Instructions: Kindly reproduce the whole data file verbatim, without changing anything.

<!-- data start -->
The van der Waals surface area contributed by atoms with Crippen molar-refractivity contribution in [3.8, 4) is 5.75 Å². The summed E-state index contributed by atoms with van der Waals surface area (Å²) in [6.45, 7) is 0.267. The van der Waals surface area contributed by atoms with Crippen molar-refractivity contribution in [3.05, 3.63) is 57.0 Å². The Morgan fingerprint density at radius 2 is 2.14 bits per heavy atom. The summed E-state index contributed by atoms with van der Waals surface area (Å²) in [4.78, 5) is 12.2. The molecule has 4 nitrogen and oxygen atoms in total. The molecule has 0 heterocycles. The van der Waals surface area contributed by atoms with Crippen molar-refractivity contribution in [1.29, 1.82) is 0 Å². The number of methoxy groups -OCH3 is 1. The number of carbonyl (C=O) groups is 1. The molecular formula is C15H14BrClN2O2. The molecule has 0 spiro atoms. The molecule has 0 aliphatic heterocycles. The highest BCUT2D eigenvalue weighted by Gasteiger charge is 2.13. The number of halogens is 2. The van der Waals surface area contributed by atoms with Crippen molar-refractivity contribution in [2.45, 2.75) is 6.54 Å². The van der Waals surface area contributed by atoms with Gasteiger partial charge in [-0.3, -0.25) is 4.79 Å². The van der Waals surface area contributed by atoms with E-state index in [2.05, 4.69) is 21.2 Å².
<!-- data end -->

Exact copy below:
The van der Waals surface area contributed by atoms with Crippen molar-refractivity contribution in [3.8, 4) is 5.75 Å². The summed E-state index contributed by atoms with van der Waals surface area (Å²) in [6.45, 7) is 0.267. The van der Waals surface area contributed by atoms with Crippen molar-refractivity contribution in [3.05, 3.63) is 57.0 Å². The Morgan fingerprint density at radius 2 is 2.14 bits per heavy atom. The summed E-state index contributed by atoms with van der Waals surface area (Å²) in [4.78, 5) is 12.2. The molecule has 4 nitrogen and oxygen atoms in total. The molecule has 0 heterocycles. The van der Waals surface area contributed by atoms with Crippen molar-refractivity contribution in [1.29, 1.82) is 0 Å². The number of methoxy groups -OCH3 is 1. The number of carbonyl (C=O) groups is 1. The molecular formula is C15H14BrClN2O2. The molecule has 0 spiro atoms. The molecule has 0 aliphatic heterocycles. The highest BCUT2D eigenvalue weighted by Gasteiger charge is 2.13. The number of halogens is 2. The van der Waals surface area contributed by atoms with Crippen molar-refractivity contribution in [2.45, 2.75) is 6.54 Å². The van der Waals surface area contributed by atoms with Gasteiger partial charge in [-0.3, -0.25) is 4.79 Å². The van der Waals surface area contributed by atoms with E-state index in [2.05, 4.69) is 21.2 Å².